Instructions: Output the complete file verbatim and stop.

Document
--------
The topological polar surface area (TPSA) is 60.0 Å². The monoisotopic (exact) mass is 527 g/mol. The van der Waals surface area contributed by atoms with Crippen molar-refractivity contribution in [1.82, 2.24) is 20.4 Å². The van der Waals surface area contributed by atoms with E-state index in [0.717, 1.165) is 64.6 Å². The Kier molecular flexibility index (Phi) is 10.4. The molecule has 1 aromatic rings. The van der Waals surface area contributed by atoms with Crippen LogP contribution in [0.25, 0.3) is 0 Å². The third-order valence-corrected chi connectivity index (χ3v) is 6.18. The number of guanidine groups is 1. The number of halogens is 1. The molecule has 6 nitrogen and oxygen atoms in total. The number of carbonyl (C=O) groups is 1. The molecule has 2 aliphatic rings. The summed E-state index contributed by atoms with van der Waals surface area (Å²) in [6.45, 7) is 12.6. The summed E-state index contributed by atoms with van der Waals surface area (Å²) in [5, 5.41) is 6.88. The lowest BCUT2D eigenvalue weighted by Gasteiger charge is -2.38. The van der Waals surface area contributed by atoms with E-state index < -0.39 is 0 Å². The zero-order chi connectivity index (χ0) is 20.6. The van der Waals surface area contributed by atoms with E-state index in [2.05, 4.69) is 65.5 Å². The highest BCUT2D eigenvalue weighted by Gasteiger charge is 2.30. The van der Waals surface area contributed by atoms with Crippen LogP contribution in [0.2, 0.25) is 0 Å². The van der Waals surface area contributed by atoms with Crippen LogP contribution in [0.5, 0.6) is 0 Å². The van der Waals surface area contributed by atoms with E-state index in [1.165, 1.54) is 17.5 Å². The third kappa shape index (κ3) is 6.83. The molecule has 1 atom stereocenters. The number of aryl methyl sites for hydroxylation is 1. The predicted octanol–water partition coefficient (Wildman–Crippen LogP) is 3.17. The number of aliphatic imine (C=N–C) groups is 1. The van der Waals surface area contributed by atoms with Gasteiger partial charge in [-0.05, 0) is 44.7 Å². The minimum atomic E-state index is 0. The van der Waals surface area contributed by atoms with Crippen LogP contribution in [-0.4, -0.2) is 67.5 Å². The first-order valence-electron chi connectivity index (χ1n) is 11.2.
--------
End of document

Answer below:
The topological polar surface area (TPSA) is 60.0 Å². The monoisotopic (exact) mass is 527 g/mol. The van der Waals surface area contributed by atoms with Crippen molar-refractivity contribution in [1.82, 2.24) is 20.4 Å². The van der Waals surface area contributed by atoms with E-state index in [0.717, 1.165) is 64.6 Å². The Kier molecular flexibility index (Phi) is 10.4. The molecule has 1 aromatic rings. The van der Waals surface area contributed by atoms with Crippen LogP contribution in [0.25, 0.3) is 0 Å². The third-order valence-corrected chi connectivity index (χ3v) is 6.18. The number of guanidine groups is 1. The number of halogens is 1. The molecule has 6 nitrogen and oxygen atoms in total. The number of carbonyl (C=O) groups is 1. The molecule has 2 aliphatic rings. The summed E-state index contributed by atoms with van der Waals surface area (Å²) in [6.45, 7) is 12.6. The summed E-state index contributed by atoms with van der Waals surface area (Å²) in [5, 5.41) is 6.88. The lowest BCUT2D eigenvalue weighted by Gasteiger charge is -2.38. The van der Waals surface area contributed by atoms with E-state index < -0.39 is 0 Å². The zero-order chi connectivity index (χ0) is 20.6. The van der Waals surface area contributed by atoms with E-state index in [2.05, 4.69) is 65.5 Å². The highest BCUT2D eigenvalue weighted by Gasteiger charge is 2.30. The van der Waals surface area contributed by atoms with Crippen LogP contribution in [0.2, 0.25) is 0 Å². The van der Waals surface area contributed by atoms with Crippen LogP contribution in [0.5, 0.6) is 0 Å². The van der Waals surface area contributed by atoms with E-state index in [1.165, 1.54) is 17.5 Å². The third kappa shape index (κ3) is 6.83. The molecule has 1 atom stereocenters. The number of aryl methyl sites for hydroxylation is 1. The predicted octanol–water partition coefficient (Wildman–Crippen LogP) is 3.17. The number of aliphatic imine (C=N–C) groups is 1. The van der Waals surface area contributed by atoms with Gasteiger partial charge in [-0.05, 0) is 44.7 Å². The minimum atomic E-state index is 0. The van der Waals surface area contributed by atoms with Crippen LogP contribution in [-0.4, -0.2) is 67.5 Å². The first-order valence-electron chi connectivity index (χ1n) is 11.2.